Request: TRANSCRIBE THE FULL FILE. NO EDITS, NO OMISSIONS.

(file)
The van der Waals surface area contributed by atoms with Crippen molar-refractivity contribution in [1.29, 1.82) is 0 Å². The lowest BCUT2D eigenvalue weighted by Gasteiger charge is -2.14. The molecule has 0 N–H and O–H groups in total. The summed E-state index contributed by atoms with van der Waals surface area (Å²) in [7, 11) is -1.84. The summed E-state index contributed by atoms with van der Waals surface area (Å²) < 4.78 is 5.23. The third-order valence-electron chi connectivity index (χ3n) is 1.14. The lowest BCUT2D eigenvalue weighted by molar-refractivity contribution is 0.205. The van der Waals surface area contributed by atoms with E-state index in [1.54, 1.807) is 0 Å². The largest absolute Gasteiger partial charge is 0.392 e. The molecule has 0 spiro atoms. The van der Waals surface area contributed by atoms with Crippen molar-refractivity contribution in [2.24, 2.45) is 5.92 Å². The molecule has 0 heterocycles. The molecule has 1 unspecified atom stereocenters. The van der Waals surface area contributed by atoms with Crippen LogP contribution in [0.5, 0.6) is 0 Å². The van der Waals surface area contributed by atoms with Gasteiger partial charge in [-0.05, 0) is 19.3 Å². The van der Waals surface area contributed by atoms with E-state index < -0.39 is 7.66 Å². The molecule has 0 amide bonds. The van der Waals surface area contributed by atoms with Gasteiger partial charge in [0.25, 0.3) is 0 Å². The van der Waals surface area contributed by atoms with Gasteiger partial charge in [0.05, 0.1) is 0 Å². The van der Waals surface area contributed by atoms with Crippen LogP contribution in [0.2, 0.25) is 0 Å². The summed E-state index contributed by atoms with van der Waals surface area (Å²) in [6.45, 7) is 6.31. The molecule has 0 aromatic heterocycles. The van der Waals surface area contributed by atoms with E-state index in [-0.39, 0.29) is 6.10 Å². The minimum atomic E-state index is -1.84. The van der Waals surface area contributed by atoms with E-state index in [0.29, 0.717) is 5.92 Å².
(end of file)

The van der Waals surface area contributed by atoms with Crippen molar-refractivity contribution in [1.29, 1.82) is 0 Å². The lowest BCUT2D eigenvalue weighted by Gasteiger charge is -2.14. The molecule has 0 N–H and O–H groups in total. The summed E-state index contributed by atoms with van der Waals surface area (Å²) in [7, 11) is -1.84. The summed E-state index contributed by atoms with van der Waals surface area (Å²) < 4.78 is 5.23. The third-order valence-electron chi connectivity index (χ3n) is 1.14. The lowest BCUT2D eigenvalue weighted by molar-refractivity contribution is 0.205. The van der Waals surface area contributed by atoms with E-state index in [1.54, 1.807) is 0 Å². The largest absolute Gasteiger partial charge is 0.392 e. The molecule has 0 spiro atoms. The van der Waals surface area contributed by atoms with Crippen molar-refractivity contribution in [2.24, 2.45) is 5.92 Å². The molecule has 0 heterocycles. The molecule has 1 unspecified atom stereocenters. The van der Waals surface area contributed by atoms with Crippen LogP contribution in [0.5, 0.6) is 0 Å². The van der Waals surface area contributed by atoms with Gasteiger partial charge in [-0.05, 0) is 19.3 Å². The van der Waals surface area contributed by atoms with E-state index < -0.39 is 7.66 Å². The molecule has 0 amide bonds. The van der Waals surface area contributed by atoms with Gasteiger partial charge in [0.25, 0.3) is 0 Å². The van der Waals surface area contributed by atoms with Gasteiger partial charge in [0.05, 0.1) is 0 Å². The van der Waals surface area contributed by atoms with Crippen LogP contribution in [0.2, 0.25) is 0 Å². The summed E-state index contributed by atoms with van der Waals surface area (Å²) in [6.45, 7) is 6.31. The molecule has 0 aromatic heterocycles. The van der Waals surface area contributed by atoms with E-state index in [-0.39, 0.29) is 6.10 Å². The minimum atomic E-state index is -1.84. The van der Waals surface area contributed by atoms with E-state index in [0.29, 0.717) is 5.92 Å².